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World J Gastroenterol. Mar 21, 2010; 16(11): 1402-1408
Published online Mar 21, 2010. doi: 10.3748/wjg.v16.i11.1402
Effects on the pouch of different digestive tract reconstruction modes assessed by radionuclide scintigraphy
Dong-Sheng Li, Hui-Mian Xu, Chun-Qi Han, Ya-Ming Li, Department of Oncology, The First Affiliated Hospital of China Medical University, Shenyang 110001, Liaoning Province, China
Author contributions: Li DS and Xu HM designed the research; Li DS and Han CQ performed the research; Li DS and Xu HM performed the result analysis; Li YM provided the guidance during the study and partly contributed the financial support.
Correspondence to: Hui-Mian Xu, Professor, Department of Oncology, The First Affiliated Hospital of China Medical University, Shenyang 110001, Liaoning Province, China.
Telephone: +86-24-23256666-6227 Fax: +86-24-22703576
Received: December 9, 2009
Revised: January 17, 2010
Accepted: January 24, 2010
Published online: March 21, 2010


AIM: To determine the effect of three digestive tract reconstruction procedures on pouch function, after radical surgery undertaken because of gastric cancer, as assessed by radionuclide dynamic imaging.

METHODS: As a measure of the reservoir function, with a designed diet containing technetium-99m (99mTc), the emptying time of the gastric substitute was evaluated using a 99mTc-labeled solid test meal. Immediately after the meal, the patient was placed in front of a γ camera in a supine position and the radioactivity was measured over the whole abdomen every minute. A frame image was obtained. The emptying sequences were recorded by the microprocessor and then stored on a computer disk. According to a computer processing system, the half-emptying actual curve and the fitting curve of food containing isotope in the detected region were depicted, and the half-emptying actual curves of the three reconstruction procedures were directly compared.

RESULTS: Of the three reconstruction procedures, the half-emptying time of food containing isotope in the Dual Braun type esophagojejunal anastomosis procedure (51.86 ± 6.43 min) was far closer to normal, significantly better than that of the proximal gastrectomy orthotopic reconstruction (30.07 ± 15.77 min, P = 0.002) and P type esophagojejunal anastomosis (27.88 ± 6.07 min, P = 0.001) methods. The half-emptying actual curve and fitting curves for the Dual Braun type esophagojejunal anastomosis were fairly similar while those of the proximal gastrectomy orthotopic reconstruction and P type esophagojejunal anastomosis were obviously separated, which indicated bad food conservation in the reconstructed pouches.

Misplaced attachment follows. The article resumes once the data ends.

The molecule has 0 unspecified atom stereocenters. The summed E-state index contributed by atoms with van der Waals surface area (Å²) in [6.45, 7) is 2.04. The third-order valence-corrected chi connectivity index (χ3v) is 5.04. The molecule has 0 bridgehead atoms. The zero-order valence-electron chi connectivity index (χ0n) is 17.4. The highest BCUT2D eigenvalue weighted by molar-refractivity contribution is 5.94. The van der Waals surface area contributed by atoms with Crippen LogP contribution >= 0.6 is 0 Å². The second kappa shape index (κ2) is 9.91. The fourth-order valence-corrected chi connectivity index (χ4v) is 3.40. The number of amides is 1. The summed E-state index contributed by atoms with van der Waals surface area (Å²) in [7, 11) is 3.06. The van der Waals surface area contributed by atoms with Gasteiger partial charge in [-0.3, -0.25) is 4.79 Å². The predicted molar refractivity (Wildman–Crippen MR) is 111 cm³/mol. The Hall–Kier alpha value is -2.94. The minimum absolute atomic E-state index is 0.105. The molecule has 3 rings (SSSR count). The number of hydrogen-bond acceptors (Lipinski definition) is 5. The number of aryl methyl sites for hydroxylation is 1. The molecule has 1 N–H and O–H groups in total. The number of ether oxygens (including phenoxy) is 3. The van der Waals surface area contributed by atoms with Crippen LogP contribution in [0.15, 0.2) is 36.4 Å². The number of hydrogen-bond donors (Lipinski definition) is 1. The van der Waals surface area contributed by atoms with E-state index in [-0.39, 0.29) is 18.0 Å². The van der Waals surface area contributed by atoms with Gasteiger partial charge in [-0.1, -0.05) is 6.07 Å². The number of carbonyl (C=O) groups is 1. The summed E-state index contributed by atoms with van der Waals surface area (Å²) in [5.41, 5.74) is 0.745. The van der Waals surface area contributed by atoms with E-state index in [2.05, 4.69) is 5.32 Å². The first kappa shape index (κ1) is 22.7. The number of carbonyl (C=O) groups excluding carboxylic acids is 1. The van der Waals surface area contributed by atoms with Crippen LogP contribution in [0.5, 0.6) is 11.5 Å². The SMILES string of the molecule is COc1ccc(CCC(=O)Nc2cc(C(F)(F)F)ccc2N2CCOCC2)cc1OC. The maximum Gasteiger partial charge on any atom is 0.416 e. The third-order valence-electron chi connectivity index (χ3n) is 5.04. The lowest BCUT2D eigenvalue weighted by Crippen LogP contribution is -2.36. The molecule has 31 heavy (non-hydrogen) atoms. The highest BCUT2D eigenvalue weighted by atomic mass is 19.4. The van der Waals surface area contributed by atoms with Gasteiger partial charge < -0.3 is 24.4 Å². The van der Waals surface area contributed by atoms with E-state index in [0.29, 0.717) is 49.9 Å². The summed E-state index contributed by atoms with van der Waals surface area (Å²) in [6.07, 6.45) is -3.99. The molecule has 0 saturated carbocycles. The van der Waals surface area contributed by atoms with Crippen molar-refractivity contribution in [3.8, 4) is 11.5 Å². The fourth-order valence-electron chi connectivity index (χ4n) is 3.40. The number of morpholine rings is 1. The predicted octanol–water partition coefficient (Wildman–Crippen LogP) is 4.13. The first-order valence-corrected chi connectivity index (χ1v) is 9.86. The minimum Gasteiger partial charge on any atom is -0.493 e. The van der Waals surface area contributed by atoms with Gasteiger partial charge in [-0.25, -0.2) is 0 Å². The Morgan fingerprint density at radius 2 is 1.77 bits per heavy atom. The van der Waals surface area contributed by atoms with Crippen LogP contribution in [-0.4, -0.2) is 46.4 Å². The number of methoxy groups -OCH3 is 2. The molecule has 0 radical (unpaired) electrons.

CONCLUSION: Dual Braun type esophagojejunal anastomosis is the most useful of the three procedures for improving food accommodation in patients with a pouch and can retard evacuation of solid food from the reconstructed pouch.

Key Words: Isotope γ-scintigraphy, T1/2 time, Digestive tract reconstruction, 99mTc-DTPA, Emptying time


Patterns and functions of digestive tract reconstruction after gastrectomy play a vital role in the quality of life of patients. As to which reconstruction after gastrectomy provides the least complications and best quality of life, much research has been carried out. Most of these studies focus on the function of the pouch built by surgery, including volume of the pouch, storage time of food in the pouch, and emptying mode of the food. In previous studies, most judgments were made from the subjective experience of the inspector, which cannot reveal the true state of the reconstructed pouch function. There is a long way to go, as regards further research, before we know which kind of reconstruction mode will provide patients with a good quality of life with the least problems after gastrectomy is performed.

Radionuclide dynamic imaging is the gold standard for measuring emptying time of the gastrointestinal tract[1,2]. It has been used to measure gastric emptying function when there is abnormal digestive function with normal anatomy. This is a simple technique and its best advantage is that there is seldom impact from the inspector or subject, and results reflect the actual empty time of the pouch based on objective facts. The method is simple and non-invasive, requiring a single oral administration of the radionuclide tracer. The meal used in the procedure does not alter the normal physiology of the gut. It is possible with this imaging to judge whether a reconstructed pouch matches normal physiological function. The aim of the present study was to quantify pouch emptying time of a solid meal in patients who had undergone gastrectomy surgery by calculating their half-emptying time (T1/2) values.